Apparently, James Franco Showed Some 'Red Flags' Before Hosting The Oscars

Last week, James Franco's problematic behavior toward women came under fire once again.

Franco's Disaster Artist co-star, Charlyne Yi, called the actor a "sexual predator" in addition to calling out Seth Rogen for "enabling" his best friend.

Now, Oscar writers from the 2011 show have shared the red flags Franco showed before co-hosting with Anne Hathaway.

James Franco's alleged problematic behavior towards women was first brought to light in 2018.

Five women, including four of Franco’s acting students, came forward to accuse Franco of sexual misconduct.

In one incident, Franco reportedly began to get angry during an on-set encounter when women refused to be topless.

Franco denied the allegations.

“Look, in my life I pride myself on taking responsibility for things that I have done,” he said on The Late Show With Stephen Colbert.

“I have to do that to maintain my well being. The things that I heard that were on Twitter are not accurate."

He continued: "But I completely support people coming out and being able to have a voice because they didn’t have a voice for so long.

"So I don’t want to shut them down in any way. If I have done something wrong,” he added, “I will fix it — I have to," he concluded.

A settlement agreement was reached this past January in the lawsuit from two former students.

They accused the actor of intimidating his students into gratuitous and exploitative sexual situations.

But the situation has proven to be far from over when Charlyne Yi made her comments about Franco, calling him a "Sexual predator."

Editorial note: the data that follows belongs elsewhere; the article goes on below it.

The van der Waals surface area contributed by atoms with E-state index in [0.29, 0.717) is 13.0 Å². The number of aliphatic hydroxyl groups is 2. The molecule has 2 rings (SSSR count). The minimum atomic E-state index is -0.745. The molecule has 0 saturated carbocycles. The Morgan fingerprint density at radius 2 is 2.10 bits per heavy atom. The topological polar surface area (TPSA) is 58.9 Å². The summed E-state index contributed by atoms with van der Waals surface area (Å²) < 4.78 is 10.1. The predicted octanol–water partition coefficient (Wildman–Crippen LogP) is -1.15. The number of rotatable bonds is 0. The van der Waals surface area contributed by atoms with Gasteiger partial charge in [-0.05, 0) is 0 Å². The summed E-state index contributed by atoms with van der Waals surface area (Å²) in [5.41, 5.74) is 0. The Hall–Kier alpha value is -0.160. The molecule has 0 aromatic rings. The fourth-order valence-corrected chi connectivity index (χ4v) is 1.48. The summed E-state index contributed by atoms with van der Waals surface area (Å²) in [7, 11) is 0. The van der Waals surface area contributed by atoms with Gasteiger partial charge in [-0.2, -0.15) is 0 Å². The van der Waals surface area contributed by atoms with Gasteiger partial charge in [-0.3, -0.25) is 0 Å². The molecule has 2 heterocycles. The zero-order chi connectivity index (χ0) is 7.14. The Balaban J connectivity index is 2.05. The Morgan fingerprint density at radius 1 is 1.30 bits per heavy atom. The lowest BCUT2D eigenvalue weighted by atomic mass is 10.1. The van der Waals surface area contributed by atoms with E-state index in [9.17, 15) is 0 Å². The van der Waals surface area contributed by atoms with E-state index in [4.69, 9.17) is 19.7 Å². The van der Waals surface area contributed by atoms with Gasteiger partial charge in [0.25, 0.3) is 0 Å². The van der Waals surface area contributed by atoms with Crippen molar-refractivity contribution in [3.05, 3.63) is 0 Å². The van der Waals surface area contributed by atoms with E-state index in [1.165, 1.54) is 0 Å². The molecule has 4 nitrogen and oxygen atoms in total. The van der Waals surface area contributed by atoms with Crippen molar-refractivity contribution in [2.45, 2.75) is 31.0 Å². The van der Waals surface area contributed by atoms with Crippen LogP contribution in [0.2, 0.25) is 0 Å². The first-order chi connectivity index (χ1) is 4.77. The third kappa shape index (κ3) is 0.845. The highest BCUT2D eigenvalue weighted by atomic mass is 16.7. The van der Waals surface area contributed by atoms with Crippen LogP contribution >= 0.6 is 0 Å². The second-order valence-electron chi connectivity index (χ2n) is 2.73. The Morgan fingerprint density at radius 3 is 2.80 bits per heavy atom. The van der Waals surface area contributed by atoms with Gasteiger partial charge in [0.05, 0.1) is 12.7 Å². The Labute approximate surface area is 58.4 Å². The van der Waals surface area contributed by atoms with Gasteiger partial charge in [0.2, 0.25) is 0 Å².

On Instagram, she wrote that the producers of *The Disaster Artist* tried to "bribe" her in staying on the film when she tried to leave because of Franco.

“I cried and told them that that was the exact opposite of what I wanted, that I didn’t feel safe working with a [expletive] sexual predator," she wrote.

She also claimed that Seth Rogen, Franco's best friend and a producer on the film, knows about the bribe.

"Seth also did a sketch on SNL with Franco enabling Franco preying on children. Right after Franco was caught." She went on to say that "Franco has a long history of preying on children."

With this out in the open, more people are coming forward with their stories of Franco and the red flags he's exhibited in the past.

In a recent story published by The Ringer, several Oscar writers who worked on the 2011 show that saw Franco co-hosting with Anne Hathaway, shared their stories.

"It was like the world's most uncomfortable blind date between the cool rocker stoner kid and the adorable theater camp cheerleader," said David Wild of the opening monologue.

This entire co-hosting experience has long been criticized for being awkward.

Jordan Rubin, another writer for the show, compared Hathaway and Franco's preparations for the show.

"Anne made herself readily available."

"I went to her house and worked on the script and she was on a bunch of conference calls and responding to emails and was a great collaborator."

Franco, on the other hand, seemed distracted.

"He always seemed to be on a flight and it was very hard for me to get a hold of him," Rubin told The Ringer.

There was even friction during the co-hosts during rehearsals.

"Again, this is a memory, but [she] was like, 'Maybe you should try that,' and he was like 'Don't tell me how to be funny,'" Wild recalled.

Anne herself has reflected on the uncomfortable experience.

"He didn't give me anything," Hathaway told *People* about Franco at the time.


She also shared that it was Franco who convinced her to take on the role, despite her reservations.

"Hey, can I dish some tea? I turned that gig down and James is the one that convinced me to do it," Hathaway said.

For more revelations about Franco's 2011 co-hosting experience, click here.

H/T: The Ringer